Filipinos more willing to take COVID-19 vaccine than Dengvaxia — SWS

Filipinos more willing to take COVID-19 vaccine than Dengvaxia � SWS
This handout picture taken on August 6, 2020 and provided by the Russian Direct Investment Fund shows the vaccine against the coronavirus disease, developed by the Gamaleya Research Institute of Epidemiology and Microbiology.
Handout / Russian Direct Investment Fund / AFP

MANILA, Philippines — More than half of Filipinos are willing to be inoculated against coronavirus once a vaccine becomes available, a national pollster said Thursday night. 

These findings come amid fears that the memory of a botched dengue vaccination program from three years ago will further complicate the national effort to vaccinate Filipinos against a deadly and lingering pandemic. 

According to the Social Weather Stations, 66% of adult Filipinos in September said they were willing to be take a coronavirus vaccine — in stark contrast to 62% of respondents in a survey from last year who said that Dengvaxia should not even be sold in the Philippines.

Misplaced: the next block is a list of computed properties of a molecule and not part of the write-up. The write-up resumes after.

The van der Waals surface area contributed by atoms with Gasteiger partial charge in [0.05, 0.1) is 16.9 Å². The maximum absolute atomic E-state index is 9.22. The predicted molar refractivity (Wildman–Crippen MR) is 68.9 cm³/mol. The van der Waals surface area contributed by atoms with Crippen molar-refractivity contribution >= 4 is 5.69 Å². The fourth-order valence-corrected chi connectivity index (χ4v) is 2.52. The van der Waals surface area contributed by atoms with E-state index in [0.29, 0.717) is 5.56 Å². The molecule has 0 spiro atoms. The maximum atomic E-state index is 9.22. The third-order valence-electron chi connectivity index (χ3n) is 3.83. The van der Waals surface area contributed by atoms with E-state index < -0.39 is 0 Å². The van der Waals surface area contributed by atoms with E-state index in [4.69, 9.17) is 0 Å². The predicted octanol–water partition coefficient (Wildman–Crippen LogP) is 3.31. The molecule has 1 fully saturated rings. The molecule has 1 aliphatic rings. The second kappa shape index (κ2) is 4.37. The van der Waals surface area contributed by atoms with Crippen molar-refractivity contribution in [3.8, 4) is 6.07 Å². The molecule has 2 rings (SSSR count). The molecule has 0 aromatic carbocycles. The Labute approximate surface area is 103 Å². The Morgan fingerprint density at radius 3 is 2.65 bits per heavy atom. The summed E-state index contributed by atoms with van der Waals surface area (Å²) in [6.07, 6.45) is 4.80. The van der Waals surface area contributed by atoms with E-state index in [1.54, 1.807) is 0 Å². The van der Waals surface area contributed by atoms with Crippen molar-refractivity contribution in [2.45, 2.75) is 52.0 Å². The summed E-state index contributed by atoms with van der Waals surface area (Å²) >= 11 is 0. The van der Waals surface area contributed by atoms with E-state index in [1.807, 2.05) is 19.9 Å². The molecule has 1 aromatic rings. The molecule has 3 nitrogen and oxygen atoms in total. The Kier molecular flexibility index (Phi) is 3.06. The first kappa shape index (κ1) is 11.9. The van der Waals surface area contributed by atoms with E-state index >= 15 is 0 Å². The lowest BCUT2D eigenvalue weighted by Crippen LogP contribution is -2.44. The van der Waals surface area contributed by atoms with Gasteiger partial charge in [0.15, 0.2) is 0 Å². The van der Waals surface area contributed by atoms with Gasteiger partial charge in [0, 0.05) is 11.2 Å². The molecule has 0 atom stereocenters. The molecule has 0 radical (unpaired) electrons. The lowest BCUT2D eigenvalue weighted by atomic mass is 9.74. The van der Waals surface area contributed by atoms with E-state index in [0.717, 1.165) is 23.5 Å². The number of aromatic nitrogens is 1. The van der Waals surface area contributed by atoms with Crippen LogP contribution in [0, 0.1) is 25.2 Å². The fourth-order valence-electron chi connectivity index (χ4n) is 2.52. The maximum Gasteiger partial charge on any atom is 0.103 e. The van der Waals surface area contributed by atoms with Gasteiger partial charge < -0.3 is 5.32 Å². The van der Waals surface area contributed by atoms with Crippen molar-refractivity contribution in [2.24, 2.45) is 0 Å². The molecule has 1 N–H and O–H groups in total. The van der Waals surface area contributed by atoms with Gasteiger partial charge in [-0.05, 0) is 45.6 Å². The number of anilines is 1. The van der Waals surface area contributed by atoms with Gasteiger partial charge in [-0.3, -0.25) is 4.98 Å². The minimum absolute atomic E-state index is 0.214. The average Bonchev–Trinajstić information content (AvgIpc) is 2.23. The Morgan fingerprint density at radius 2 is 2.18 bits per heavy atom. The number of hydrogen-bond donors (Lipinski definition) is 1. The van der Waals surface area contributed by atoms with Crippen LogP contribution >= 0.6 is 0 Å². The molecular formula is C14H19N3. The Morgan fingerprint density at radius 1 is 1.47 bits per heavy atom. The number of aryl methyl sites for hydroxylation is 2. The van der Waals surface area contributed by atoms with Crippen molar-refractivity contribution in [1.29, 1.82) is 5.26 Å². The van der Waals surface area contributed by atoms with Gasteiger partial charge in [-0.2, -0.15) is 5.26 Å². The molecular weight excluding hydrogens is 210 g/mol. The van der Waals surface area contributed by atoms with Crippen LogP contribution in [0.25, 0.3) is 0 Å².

In its September 2019 survey, SWS asked the 37% of respondents who either said Dengvaxia should be sold or were undecided on the issue if they would be willing to take the vaccine and only 42% of them said that they were. 

"This shows that Filipinos are more willing to get the COVID-19 vaccine than they were to get Dengvaxia," the pollster said. 

The remaining 31% of respondents, however, showed an unwillingness to be inoculated, with 14% saying "probably not" and 17% saying "definitely not" to the question of whether they would take a coronavirus vaccine. 

Other findings

Willingness to be be inoculated against coronavirus is highest in Mindanao at 73%, SWS found, trailed by the Visayas at 69%, then Metro Manila at 64%, and Balance Luzon at 61%. 

Men were also found by the survey to have a higher willingness to take a COVID-19 vaccine at 71% compared to women among whom willingness to be vaccinated was at 60%.  

By age group, those 25-34-year-olds posted the highest willingness to be inoculated at 70%.